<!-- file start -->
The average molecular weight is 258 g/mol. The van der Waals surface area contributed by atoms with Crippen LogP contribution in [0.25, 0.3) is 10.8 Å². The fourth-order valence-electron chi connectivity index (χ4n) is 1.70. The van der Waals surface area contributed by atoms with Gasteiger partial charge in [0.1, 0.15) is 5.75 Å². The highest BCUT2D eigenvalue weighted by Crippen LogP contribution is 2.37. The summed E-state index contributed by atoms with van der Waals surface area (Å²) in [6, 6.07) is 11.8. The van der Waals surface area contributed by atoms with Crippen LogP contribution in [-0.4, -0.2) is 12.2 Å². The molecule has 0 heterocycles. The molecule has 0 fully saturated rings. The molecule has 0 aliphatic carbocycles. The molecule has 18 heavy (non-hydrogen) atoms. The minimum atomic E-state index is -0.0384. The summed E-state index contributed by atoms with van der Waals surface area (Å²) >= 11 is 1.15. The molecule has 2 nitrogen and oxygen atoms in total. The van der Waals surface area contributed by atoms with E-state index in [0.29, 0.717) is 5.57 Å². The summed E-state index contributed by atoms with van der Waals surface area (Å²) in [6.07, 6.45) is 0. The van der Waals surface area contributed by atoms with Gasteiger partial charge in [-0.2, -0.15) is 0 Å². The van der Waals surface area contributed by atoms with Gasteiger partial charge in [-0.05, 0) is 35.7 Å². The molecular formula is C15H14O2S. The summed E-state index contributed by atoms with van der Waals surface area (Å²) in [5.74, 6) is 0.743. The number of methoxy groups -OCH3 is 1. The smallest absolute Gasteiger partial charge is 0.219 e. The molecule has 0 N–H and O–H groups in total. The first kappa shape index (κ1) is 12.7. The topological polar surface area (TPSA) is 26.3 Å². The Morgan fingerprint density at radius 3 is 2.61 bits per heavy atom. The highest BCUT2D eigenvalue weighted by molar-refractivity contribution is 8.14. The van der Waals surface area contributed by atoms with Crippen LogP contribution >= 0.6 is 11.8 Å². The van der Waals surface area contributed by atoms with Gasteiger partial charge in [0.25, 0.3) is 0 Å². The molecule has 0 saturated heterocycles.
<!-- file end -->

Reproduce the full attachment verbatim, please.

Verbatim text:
The average molecular weight is 258 g/mol. The van der Waals surface area contributed by atoms with Crippen LogP contribution in [0.25, 0.3) is 10.8 Å². The fourth-order valence-electron chi connectivity index (χ4n) is 1.70. The van der Waals surface area contributed by atoms with Gasteiger partial charge in [0.1, 0.15) is 5.75 Å². The highest BCUT2D eigenvalue weighted by Crippen LogP contribution is 2.37. The summed E-state index contributed by atoms with van der Waals surface area (Å²) in [6, 6.07) is 11.8. The van der Waals surface area contributed by atoms with Crippen LogP contribution in [-0.4, -0.2) is 12.2 Å². The molecule has 0 heterocycles. The molecule has 0 fully saturated rings. The molecule has 0 aliphatic carbocycles. The molecule has 18 heavy (non-hydrogen) atoms. The minimum atomic E-state index is -0.0384. The summed E-state index contributed by atoms with van der Waals surface area (Å²) >= 11 is 1.15. The molecule has 2 nitrogen and oxygen atoms in total. The van der Waals surface area contributed by atoms with E-state index in [0.29, 0.717) is 5.57 Å². The summed E-state index contributed by atoms with van der Waals surface area (Å²) in [6.07, 6.45) is 0. The van der Waals surface area contributed by atoms with Gasteiger partial charge in [-0.2, -0.15) is 0 Å². The van der Waals surface area contributed by atoms with Gasteiger partial charge in [-0.05, 0) is 35.7 Å². The molecular formula is C15H14O2S. The summed E-state index contributed by atoms with van der Waals surface area (Å²) in [5.74, 6) is 0.743. The number of methoxy groups -OCH3 is 1. The smallest absolute Gasteiger partial charge is 0.219 e. The molecule has 0 N–H and O–H groups in total. The first kappa shape index (κ1) is 12.7. The topological polar surface area (TPSA) is 26.3 Å². The Morgan fingerprint density at radius 3 is 2.61 bits per heavy atom. The highest BCUT2D eigenvalue weighted by molar-refractivity contribution is 8.14. The van der Waals surface area contributed by atoms with Crippen LogP contribution >= 0.6 is 11.8 Å². The van der Waals surface area contributed by atoms with Gasteiger partial charge in [0.25, 0.3) is 0 Å². The molecule has 0 saturated heterocycles.